Chapter 13 bankruptcy, also called a wage earner’s bankruptcy, is one of two ways to file personal bankruptcy in the U.S. Unlike Chapter 7, it doesn’t involve selling properties to pay off creditors; rather, it allows you to pay them over time through a repayment plan. Needless to say, the filing process also differs between the two, as do the qualifications. Here’s a look at what goes on in a wage earner bankruptcy and what you need to get approved.
Before you can approach the bankruptcy court, you have to take a credit counseling class. This is provided by the Trustee’s Office or one of its approved organizations. You can also start looking for a bankruptcy lawyer around this time, or if you already have one, they can help you complete the class and start to file Chapter 13 bankruptcy.
Once you’ve taken the class, you can start gathering the paperwork needed to file Chapter 13. Along with the credit counseling certificate, you will need the following:
-A debt repayment plan—this is made during the credit counseling session
-Last year’s federal tax return, and any filed or unfiled filed during the bankruptcy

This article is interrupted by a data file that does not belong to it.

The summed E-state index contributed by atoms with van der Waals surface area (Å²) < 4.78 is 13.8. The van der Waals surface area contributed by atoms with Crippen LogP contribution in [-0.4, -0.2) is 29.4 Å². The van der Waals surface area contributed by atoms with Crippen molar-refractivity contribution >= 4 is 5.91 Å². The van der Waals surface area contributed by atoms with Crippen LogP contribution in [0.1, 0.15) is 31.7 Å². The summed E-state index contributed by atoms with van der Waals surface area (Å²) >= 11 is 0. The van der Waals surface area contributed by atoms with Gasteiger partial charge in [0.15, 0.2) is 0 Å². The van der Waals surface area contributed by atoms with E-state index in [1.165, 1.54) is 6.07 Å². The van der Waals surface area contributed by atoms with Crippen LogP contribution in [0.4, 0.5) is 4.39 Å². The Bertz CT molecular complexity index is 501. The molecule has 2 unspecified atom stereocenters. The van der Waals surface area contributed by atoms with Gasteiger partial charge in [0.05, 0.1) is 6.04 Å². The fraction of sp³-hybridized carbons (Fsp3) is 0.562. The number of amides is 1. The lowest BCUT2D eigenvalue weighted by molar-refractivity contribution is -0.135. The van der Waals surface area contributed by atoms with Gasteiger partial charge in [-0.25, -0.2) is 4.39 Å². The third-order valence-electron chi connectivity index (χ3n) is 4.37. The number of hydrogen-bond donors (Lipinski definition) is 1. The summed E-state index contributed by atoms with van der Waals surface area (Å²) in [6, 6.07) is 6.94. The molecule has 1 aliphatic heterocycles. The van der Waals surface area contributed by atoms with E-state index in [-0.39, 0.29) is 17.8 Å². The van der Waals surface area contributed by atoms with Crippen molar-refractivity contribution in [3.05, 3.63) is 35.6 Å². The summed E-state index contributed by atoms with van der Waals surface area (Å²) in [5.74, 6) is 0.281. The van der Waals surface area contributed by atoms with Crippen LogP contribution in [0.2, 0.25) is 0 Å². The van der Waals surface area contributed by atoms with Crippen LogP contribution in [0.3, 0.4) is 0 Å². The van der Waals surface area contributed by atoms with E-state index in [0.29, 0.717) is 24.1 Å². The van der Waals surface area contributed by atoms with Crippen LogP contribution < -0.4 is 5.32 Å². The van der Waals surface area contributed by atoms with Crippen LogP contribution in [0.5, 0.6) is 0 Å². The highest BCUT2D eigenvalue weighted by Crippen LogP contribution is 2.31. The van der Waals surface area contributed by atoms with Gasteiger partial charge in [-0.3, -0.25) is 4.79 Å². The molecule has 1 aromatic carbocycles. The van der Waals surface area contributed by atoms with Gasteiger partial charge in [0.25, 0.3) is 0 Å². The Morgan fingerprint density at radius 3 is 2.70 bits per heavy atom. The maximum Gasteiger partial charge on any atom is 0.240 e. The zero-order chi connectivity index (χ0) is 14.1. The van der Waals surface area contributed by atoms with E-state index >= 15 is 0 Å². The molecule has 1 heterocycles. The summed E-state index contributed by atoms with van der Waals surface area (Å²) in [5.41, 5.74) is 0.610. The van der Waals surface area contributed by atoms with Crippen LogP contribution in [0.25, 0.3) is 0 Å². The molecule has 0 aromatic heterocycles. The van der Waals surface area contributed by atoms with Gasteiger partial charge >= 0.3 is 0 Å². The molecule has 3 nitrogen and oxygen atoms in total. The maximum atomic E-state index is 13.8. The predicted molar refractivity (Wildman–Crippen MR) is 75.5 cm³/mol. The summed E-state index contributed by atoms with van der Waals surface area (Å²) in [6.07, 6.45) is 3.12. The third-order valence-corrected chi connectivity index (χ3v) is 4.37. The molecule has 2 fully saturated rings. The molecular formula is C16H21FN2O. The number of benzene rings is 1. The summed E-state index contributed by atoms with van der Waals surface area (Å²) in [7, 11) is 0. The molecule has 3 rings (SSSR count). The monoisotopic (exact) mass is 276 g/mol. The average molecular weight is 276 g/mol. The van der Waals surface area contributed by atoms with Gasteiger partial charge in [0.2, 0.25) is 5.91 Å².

-A Statement of Financial Affairs
-A statement of your income and expenses
-A list of your assets and liabilities
-Proof of income
-A list of creditors, debts owed, and nature of debts
Other specific requirements may be imposed depending on your case. Your bankruptcy lawyer can tell you more about the required documentation once they’ve gone over your situation.
Bankruptcy Trustee and the Means Test
As soon as you file Chapter 13 bankruptcy, you will be assigned a trustee who will take over your case. He or she will administer the means test, which will determine whether or not you qualify for a wage earner bankruptcy. To qualify, your debt must not exceed a certain limit, and you must be making enough to make the payments under your repayment plan.
Two to six weeks after you file Chapter 13 bankruptcy, you will be asked to attend a meeting of your creditors, presided by the trustee. Both the trustee and creditors may ask you questions regarding your debt and finances, and the information you’ve provided will be verified against the wage earner bankruptcy requirements. Afterwards, the repayment plan will be finalized and declared in court. Creditors for unsecured debt are given 90 days after the meeting to file their claims, after which you can start making your payments.
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